Naval Academy's Pregnancy Policy


Military academies are no place for students shouldering the responsibilities of parenthood. The demands are simply too great.

Taxpayers subsidize the education of the men and women attending these military institutions with the understanding that they will single-mindedly prepare themselves for a career defending the nation. All three service academies prohibit students with dependents, and that is the way it should stay.

This said, the U.S. Naval Academy's policy of immediate dismissal of any midshipman who becomes pregnant or causes a pregnancy requires rethinking.

Yes, the policy achieves the goal of keeping the brigade free of students physically and emotionally encumbered by pregnancy or child-rearing. But it offers midshipmen neither time nor opportunity to make choices and set priorities at this critical juncture in their lives. It disqualifies a student based on a biological event rather than on his or her decision about how to handle that event.

Academy Superintendent Adm. Charles R. Larson apparently also finds fault with the dogmatism of the existing rule; he suspended it last August and is still reviewing alternatives. One of the options he considered -- allowing women to remain at the academy if they end a pregnancy within 30 days -- has been rejected by the superintendent, as it should have been.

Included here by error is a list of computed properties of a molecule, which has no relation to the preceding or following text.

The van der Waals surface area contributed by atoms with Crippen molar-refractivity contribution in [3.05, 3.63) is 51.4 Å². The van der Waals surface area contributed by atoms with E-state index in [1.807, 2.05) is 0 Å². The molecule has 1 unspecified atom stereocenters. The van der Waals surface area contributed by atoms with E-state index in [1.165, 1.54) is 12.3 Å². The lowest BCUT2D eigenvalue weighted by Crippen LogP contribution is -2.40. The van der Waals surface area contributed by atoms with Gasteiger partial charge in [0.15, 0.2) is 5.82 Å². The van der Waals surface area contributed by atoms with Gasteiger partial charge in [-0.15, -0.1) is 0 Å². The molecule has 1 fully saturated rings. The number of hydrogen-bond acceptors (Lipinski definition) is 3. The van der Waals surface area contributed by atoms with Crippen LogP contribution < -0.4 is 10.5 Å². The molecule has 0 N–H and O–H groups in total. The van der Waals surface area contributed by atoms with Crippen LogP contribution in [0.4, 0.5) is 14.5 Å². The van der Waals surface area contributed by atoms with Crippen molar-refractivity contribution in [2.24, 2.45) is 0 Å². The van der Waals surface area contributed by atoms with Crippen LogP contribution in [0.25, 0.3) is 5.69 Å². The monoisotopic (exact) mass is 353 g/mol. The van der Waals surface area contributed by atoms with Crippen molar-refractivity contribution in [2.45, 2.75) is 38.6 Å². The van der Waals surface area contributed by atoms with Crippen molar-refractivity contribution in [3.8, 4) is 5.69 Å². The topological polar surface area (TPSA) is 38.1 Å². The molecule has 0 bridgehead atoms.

What kind of choice is it to tell a woman she can pursue her military career if she has an abortion -- an option she may find practically and morally abhorrent? Such a policy also ignores the rights of a father caught between his desire to raise his own child and a woman who wants to continue her career badly enough that, absent other alternatives, she'll consider abortion.

Annapolis needs to search only as far as the other service academies for a solution. The U.S. Military Academy at West Point, N.Y., and the U.S. Air Force Academy in Colorado Springs, Col., both provide for one-year leaves to give students facing impending parenthood time to evaluate all the difficult choices, then decide which is best for them. Those who want to return to school but object to abortion would be able to bear the child and make arrangements for adoption or appointment of a guardian, then resume academy life. It's a reasonable policy that offers the individual compassion and control over his or her future without compromising the institution.

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